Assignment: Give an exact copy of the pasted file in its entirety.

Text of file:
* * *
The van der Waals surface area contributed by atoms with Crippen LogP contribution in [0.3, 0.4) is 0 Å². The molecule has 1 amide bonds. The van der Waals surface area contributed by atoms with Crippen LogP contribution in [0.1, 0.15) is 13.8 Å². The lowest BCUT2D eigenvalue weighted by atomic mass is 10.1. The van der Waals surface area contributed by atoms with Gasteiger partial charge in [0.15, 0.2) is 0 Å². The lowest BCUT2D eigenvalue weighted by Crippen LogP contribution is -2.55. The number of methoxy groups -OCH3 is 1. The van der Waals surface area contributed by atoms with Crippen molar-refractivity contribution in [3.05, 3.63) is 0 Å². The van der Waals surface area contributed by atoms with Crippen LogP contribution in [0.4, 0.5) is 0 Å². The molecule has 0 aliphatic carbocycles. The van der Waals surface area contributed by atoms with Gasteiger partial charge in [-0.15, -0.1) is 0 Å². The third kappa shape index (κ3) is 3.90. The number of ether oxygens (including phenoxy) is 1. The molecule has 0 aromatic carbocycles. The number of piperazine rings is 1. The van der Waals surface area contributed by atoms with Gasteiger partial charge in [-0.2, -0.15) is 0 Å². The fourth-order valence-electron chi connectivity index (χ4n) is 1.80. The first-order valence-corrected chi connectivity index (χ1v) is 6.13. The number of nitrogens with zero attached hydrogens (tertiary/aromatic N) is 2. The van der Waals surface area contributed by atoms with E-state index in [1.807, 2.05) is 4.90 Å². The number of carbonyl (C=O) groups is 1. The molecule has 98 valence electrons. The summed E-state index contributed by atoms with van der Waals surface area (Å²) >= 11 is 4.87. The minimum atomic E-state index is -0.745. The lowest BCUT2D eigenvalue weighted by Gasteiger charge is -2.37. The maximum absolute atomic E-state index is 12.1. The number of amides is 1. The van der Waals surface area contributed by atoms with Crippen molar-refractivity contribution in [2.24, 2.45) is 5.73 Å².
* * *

The van der Waals surface area contributed by atoms with Crippen LogP contribution in [0.3, 0.4) is 0 Å². The molecule has 1 amide bonds. The van der Waals surface area contributed by atoms with Crippen LogP contribution in [0.1, 0.15) is 13.8 Å². The lowest BCUT2D eigenvalue weighted by atomic mass is 10.1. The van der Waals surface area contributed by atoms with Gasteiger partial charge in [0.15, 0.2) is 0 Å². The lowest BCUT2D eigenvalue weighted by Crippen LogP contribution is -2.55. The number of methoxy groups -OCH3 is 1. The van der Waals surface area contributed by atoms with Crippen molar-refractivity contribution in [3.05, 3.63) is 0 Å². The van der Waals surface area contributed by atoms with Crippen LogP contribution in [0.4, 0.5) is 0 Å². The molecule has 0 aliphatic carbocycles. The van der Waals surface area contributed by atoms with Gasteiger partial charge in [-0.15, -0.1) is 0 Å². The third kappa shape index (κ3) is 3.90. The number of ether oxygens (including phenoxy) is 1. The molecule has 0 aromatic carbocycles. The number of piperazine rings is 1. The van der Waals surface area contributed by atoms with Gasteiger partial charge in [-0.2, -0.15) is 0 Å². The fourth-order valence-electron chi connectivity index (χ4n) is 1.80. The first-order valence-corrected chi connectivity index (χ1v) is 6.13. The number of nitrogens with zero attached hydrogens (tertiary/aromatic N) is 2. The van der Waals surface area contributed by atoms with E-state index in [1.807, 2.05) is 4.90 Å². The number of carbonyl (C=O) groups is 1. The molecule has 98 valence electrons. The summed E-state index contributed by atoms with van der Waals surface area (Å²) >= 11 is 4.87. The minimum atomic E-state index is -0.745. The lowest BCUT2D eigenvalue weighted by Gasteiger charge is -2.37. The maximum absolute atomic E-state index is 12.1. The number of amides is 1. The van der Waals surface area contributed by atoms with Crippen molar-refractivity contribution in [2.24, 2.45) is 5.73 Å².